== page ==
In patients with mantle cell lymphoma (MCL), survival and response duration decrease with successive lines of treatment, according to a study published in Blood Cancer Journal.

MCL is currently thought to be incurable, and patients often require multiple lines of treatment. However, there are few studies evaluating patterns of survival and response in patients with MCL who have experienced multiple relapses. As a result, researchers at the Memorial Sloan Kettering Cancer Center retrospectively reviewed the charts of 404 patients with MCL who were followed longitudinally from diagnosis through final treatment.

In total, 386 patients received first-line treatment, 204 received second-line treatment, 115 received third-line treatment, 72 received fourth-line treatment, and 88 received 5 to 9 lines of treatment.

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Median overall survival (OS) was 116.3 months following 1 line of treatment, 41.1 months following 2 lines, 25.2 months following 3 lines, 14.4 months following 4 lines, and 8.6 months following 5 or more lines. Median PFS was 47.4 months following 1 line of treatment, 14.0 months following 2 lines, 6.5 months following 3 lines, 5.0 months following 4 lines, and 3.2 months following 5 or more lines.

Treatment including upfront stem cell transplantation (SCT) was associated with improved OS (median, 158.5 vs 71.1 months; P <.01) and PFS (median, 88.7 vs 25.9 months; P <.01) compared with non-SCT-based treatment. Therapy including ibrutinib was associated with increased survival when given as second-line treatment compared with later lines of treatment (OS: hazard ratio [HR], 0.27; P <.01; PFS: HR, 0.52; P =.03).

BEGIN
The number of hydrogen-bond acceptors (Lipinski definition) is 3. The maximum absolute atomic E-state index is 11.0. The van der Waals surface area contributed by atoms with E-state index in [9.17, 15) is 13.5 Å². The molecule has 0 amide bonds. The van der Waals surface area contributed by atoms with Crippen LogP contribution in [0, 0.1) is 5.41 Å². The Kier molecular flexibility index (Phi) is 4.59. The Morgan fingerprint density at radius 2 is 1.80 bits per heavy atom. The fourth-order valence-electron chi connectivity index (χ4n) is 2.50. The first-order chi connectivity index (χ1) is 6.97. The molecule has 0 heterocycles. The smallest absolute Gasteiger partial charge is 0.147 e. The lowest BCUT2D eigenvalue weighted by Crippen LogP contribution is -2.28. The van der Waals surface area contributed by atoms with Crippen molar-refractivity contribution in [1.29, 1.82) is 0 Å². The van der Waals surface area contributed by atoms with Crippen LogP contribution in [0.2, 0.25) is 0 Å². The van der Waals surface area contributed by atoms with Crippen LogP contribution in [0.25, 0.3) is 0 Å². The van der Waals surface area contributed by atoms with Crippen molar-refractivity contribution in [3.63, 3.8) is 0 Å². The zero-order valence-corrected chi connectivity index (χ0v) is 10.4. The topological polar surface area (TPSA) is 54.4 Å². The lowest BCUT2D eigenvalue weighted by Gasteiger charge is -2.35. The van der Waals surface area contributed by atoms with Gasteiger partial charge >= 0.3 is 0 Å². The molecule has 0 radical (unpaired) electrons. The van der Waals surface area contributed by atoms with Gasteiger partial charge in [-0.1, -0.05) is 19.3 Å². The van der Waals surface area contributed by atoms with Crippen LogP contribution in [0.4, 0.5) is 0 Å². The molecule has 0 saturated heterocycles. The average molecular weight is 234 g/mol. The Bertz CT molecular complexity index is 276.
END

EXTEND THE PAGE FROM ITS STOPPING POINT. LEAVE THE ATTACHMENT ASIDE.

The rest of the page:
Being older than 65 years was associated with poorer OS and PFS (P <.01 for both). Patients younger than 65 years when initiating second-line treatment experienced longer OS (median, 93.6 vs 34.0 months) and PFS (16.3 vs 12.3 months).

Patients who experienced early treatment failure, defined as failure to achieve complete response or relapse within 12 months of receiving frontline treatment, had inferior outcomes compared with patients who experienced late treatment failure.

The researchers concluded that “it is important to benchmark treatment outcome by line of therapy and describe the natural history of the disease over time and after multiple recurrences” and noted their results could be useful in establishing appropriate endpoints in future clinical trials assessing novel treatment approaches.

Reference

Kumar A, Sha F, Toure A, et al. Patterns of survival in patients with recurrent mantle cell lymphoma in the modern era: progressive shortening in response duration and survival after each relapse [published online May 20, 2019]. Blood Cancer J. doi:10.1038/s41408-019-0209-5